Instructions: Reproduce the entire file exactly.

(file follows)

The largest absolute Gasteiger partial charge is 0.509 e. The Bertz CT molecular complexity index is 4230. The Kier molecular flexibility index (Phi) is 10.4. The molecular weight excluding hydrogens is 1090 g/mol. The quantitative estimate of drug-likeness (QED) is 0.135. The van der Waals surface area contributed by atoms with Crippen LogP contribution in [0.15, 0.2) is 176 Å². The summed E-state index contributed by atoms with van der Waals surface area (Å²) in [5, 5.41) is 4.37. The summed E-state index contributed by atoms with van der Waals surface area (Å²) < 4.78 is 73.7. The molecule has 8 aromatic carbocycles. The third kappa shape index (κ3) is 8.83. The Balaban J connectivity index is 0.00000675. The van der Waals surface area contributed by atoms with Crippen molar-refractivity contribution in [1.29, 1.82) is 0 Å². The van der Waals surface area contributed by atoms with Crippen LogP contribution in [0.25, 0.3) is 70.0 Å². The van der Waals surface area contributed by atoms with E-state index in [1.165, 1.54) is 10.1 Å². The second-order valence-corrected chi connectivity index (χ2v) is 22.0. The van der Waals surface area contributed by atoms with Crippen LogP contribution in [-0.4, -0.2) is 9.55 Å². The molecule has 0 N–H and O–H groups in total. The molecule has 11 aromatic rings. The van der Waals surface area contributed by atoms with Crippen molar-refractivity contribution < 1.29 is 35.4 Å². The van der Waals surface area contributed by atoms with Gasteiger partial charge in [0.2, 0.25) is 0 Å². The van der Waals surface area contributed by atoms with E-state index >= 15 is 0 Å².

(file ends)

The largest absolute Gasteiger partial charge is 0.509 e. The Bertz CT molecular complexity index is 4230. The Kier molecular flexibility index (Phi) is 10.4. The molecular weight excluding hydrogens is 1090 g/mol. The quantitative estimate of drug-likeness (QED) is 0.135. The van der Waals surface area contributed by atoms with Crippen LogP contribution in [0.15, 0.2) is 176 Å². The summed E-state index contributed by atoms with van der Waals surface area (Å²) in [5, 5.41) is 4.37. The summed E-state index contributed by atoms with van der Waals surface area (Å²) < 4.78 is 73.7. The molecule has 8 aromatic carbocycles. The third kappa shape index (κ3) is 8.83. The Balaban J connectivity index is 0.00000675. The van der Waals surface area contributed by atoms with Crippen molar-refractivity contribution in [1.29, 1.82) is 0 Å². The van der Waals surface area contributed by atoms with Crippen LogP contribution in [0.25, 0.3) is 70.0 Å². The van der Waals surface area contributed by atoms with E-state index in [1.165, 1.54) is 10.1 Å². The second-order valence-corrected chi connectivity index (χ2v) is 22.0. The van der Waals surface area contributed by atoms with Crippen LogP contribution in [-0.4, -0.2) is 9.55 Å². The molecule has 0 N–H and O–H groups in total. The molecule has 11 aromatic rings. The van der Waals surface area contributed by atoms with Crippen molar-refractivity contribution < 1.29 is 35.4 Å². The van der Waals surface area contributed by atoms with Gasteiger partial charge in [0.2, 0.25) is 0 Å². The van der Waals surface area contributed by atoms with E-state index >= 15 is 0 Å².